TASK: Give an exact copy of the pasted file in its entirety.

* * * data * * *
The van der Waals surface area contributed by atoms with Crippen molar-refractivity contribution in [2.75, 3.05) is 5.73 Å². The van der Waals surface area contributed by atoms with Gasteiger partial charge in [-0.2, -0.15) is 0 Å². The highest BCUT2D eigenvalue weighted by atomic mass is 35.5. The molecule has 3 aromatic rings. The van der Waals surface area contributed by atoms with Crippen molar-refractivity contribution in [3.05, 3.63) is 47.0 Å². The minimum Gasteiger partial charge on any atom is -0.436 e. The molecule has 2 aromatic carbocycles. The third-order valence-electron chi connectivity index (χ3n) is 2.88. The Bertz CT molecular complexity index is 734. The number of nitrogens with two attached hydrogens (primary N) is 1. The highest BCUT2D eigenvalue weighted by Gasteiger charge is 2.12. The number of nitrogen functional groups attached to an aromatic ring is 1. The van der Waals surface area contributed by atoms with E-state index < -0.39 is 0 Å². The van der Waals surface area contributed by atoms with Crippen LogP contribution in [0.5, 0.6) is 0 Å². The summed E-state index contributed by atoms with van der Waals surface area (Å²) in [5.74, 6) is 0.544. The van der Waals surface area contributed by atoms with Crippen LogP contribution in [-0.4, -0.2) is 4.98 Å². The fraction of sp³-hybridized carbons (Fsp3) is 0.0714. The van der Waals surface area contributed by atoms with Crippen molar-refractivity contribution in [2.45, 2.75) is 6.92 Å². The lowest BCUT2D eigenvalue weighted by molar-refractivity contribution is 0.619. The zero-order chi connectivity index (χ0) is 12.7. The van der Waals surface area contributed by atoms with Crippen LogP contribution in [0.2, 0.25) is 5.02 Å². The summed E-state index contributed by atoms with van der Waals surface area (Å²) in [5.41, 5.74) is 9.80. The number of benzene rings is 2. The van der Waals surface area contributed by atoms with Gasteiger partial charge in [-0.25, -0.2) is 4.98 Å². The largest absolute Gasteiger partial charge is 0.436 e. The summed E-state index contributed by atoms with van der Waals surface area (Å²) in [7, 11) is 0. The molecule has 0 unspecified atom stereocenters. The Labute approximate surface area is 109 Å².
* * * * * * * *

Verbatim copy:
The van der Waals surface area contributed by atoms with Crippen molar-refractivity contribution in [2.75, 3.05) is 5.73 Å². The van der Waals surface area contributed by atoms with Gasteiger partial charge in [-0.2, -0.15) is 0 Å². The highest BCUT2D eigenvalue weighted by atomic mass is 35.5. The molecule has 3 aromatic rings. The van der Waals surface area contributed by atoms with Crippen molar-refractivity contribution in [3.05, 3.63) is 47.0 Å². The minimum Gasteiger partial charge on any atom is -0.436 e. The molecule has 2 aromatic carbocycles. The third-order valence-electron chi connectivity index (χ3n) is 2.88. The Bertz CT molecular complexity index is 734. The number of nitrogens with two attached hydrogens (primary N) is 1. The highest BCUT2D eigenvalue weighted by Gasteiger charge is 2.12. The number of nitrogen functional groups attached to an aromatic ring is 1. The van der Waals surface area contributed by atoms with E-state index < -0.39 is 0 Å². The van der Waals surface area contributed by atoms with Crippen LogP contribution in [0.5, 0.6) is 0 Å². The summed E-state index contributed by atoms with van der Waals surface area (Å²) in [5.74, 6) is 0.544. The van der Waals surface area contributed by atoms with Crippen LogP contribution in [-0.4, -0.2) is 4.98 Å². The fraction of sp³-hybridized carbons (Fsp3) is 0.0714. The van der Waals surface area contributed by atoms with Crippen molar-refractivity contribution in [2.45, 2.75) is 6.92 Å². The lowest BCUT2D eigenvalue weighted by molar-refractivity contribution is 0.619. The zero-order chi connectivity index (χ0) is 12.7. The van der Waals surface area contributed by atoms with Crippen LogP contribution in [0.2, 0.25) is 5.02 Å². The summed E-state index contributed by atoms with van der Waals surface area (Å²) in [5.41, 5.74) is 9.80. The number of benzene rings is 2. The van der Waals surface area contributed by atoms with Gasteiger partial charge in [-0.25, -0.2) is 4.98 Å². The largest absolute Gasteiger partial charge is 0.436 e. The summed E-state index contributed by atoms with van der Waals surface area (Å²) in [7, 11) is 0. The molecule has 0 unspecified atom stereocenters. The Labute approximate surface area is 109 Å².